Talent management increases the output of high potentials (not)
Companies investing in talent management do better than those that don’t. Several studies have already proven this apparently macro-economic correlation (Bethke-Langenegger et al., 2011).
Two fascinating recent studies have tried to explain the effects of talent management programmes on the micro-level. In particular, the allocation of talented employees to different groups or categories and the tools and processes used for that purpose were explored with a view to the perceived fairness and impact on satisfaction and commitment in the study “Talent management and organisational justice: employee reactions to high potential identification”, produced by a group of researchers from Louvain and Brussels (Gelens et al., 2014).
The study “Linking high performance organizational culture and talent management: satisfaction/motivation and organizational commitment as mediators“ published by Kontoghiorghes (2015) explores the impact of a high-performance culture on how effective talent management is and how satisfied and motivated talented employees are. It does so by following two high-performance organizations from different industries and countries, both of which share a readiness for change, commitment to quality management, knowledge, growth, ethical practice, and development opportunities.
The study confirmed all assumptions suggesting that a high performance culture has a strong effect on individual talents and on the effectiveness of the talent management process (in the sense of attracting and retaining talented employees). The conclusion is that a “change-driven culture” in particular is appreciated strongly by designated talents for the much greater development opportunities it offers. Respect and integrity are the strongest drivers for their motivation and satisfaction, leading to organizational commitment and, in turn, promoting the effectiveness of talent management.
The study by Gelens et al. reveals how being identified as a high potential affects people’s sense of satisfaction and commitment to their work. The analysis is based on the assumption that management decisions are intricately linked with the subjective perceptions and reactions of the people affected. Employees will always give as much as they can hope to receive back (Social Exchange Theory, Blau 1964).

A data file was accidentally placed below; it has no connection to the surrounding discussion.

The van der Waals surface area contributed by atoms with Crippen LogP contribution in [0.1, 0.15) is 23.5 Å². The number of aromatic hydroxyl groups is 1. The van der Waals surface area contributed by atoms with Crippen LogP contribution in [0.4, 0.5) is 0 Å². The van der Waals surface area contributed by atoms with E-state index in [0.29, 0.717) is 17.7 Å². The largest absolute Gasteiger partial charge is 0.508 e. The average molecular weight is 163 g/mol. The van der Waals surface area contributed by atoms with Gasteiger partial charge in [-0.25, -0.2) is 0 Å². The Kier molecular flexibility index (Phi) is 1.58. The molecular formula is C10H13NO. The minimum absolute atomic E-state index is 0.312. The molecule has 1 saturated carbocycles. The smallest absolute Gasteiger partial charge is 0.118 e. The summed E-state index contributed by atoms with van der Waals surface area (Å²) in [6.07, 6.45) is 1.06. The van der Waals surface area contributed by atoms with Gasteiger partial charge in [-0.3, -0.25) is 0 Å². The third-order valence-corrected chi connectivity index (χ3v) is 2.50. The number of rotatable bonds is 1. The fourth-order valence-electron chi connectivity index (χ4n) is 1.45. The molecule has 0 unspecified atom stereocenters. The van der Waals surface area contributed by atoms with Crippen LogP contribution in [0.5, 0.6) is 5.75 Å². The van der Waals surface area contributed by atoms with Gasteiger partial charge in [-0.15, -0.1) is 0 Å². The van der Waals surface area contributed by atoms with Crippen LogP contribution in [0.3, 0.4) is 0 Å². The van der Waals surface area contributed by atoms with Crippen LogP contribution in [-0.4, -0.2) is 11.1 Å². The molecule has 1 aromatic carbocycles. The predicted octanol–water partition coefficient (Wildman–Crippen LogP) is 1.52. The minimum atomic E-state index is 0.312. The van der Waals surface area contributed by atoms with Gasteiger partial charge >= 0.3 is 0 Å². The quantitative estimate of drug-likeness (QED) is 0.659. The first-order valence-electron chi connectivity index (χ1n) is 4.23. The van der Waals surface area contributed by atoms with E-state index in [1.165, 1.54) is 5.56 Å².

The results imply that being designated as a high potential has an impact on the satisfaction and motivation of an employee. An impact that is positive – but just as long as we ignore the other side of the coin, that is, how the other people, the ones not named high potentials, are discouraged by it. The studies also show us: The immediate effect is empirically virtually unrecognizable; it needs the mediating variable “perceived fairness of the allocation” to show strong correlation. The researchers are clear about what this means: The direct effect of employees being earmarked as senior high potentials is marginal. The designated talented employees, however, pay very close attention to whether the selection is fair to them. If that is the case, they will be far more satisfied. Their actual motivation for their work will, however, only be affected if they also consider the process itself to be very fair. If the fairness of the process is just considered average, the difference in motivation between high potentials and other employees already disappears.
Both studies show that a fair, respectful, and change-oriented culture of work, one that expresses respect and integrity, has a far greater impact on people’s satisfaction, motivation, and work ethics than any sophisticated talent processes or definition of talent categories. Talent management lives off the commitment of the talented people included in it, and this commitment is promoted by the given culture, not by any talent tools.
We can see very clearly that talent management is essential not an objective process, but a subjective social intervention whose success, especially when ‘workforce differentiation’ is concerned, depends substantially on how fair the process and its results appear to be.
The studies draw our attention to an essential, but too often neglected lever of sustainable talent management:
The end product of the process should not be a simple portfolio, like the classic 9-box grid. Despite all of its deceptive objectivity, such a blanket allocation of people to fixed talent categories offers virtually no added value in the sense of making them more motivated or committed to their work.
We believe effective talent management should change its focus:
- Intensive confrontation on the part of HR with the corporate (departmental) strategies and definition of a sophisticated target vision for what type of workforce the company wants
- Forming a positive organizational culture that attracts and retains talented people feeding that target vision
- Aligning the tools and process with the needs of the people affected by it: Employee experience design methods allow us to improve how the HR tools in action are perceived and whether they are accepted by the people at stake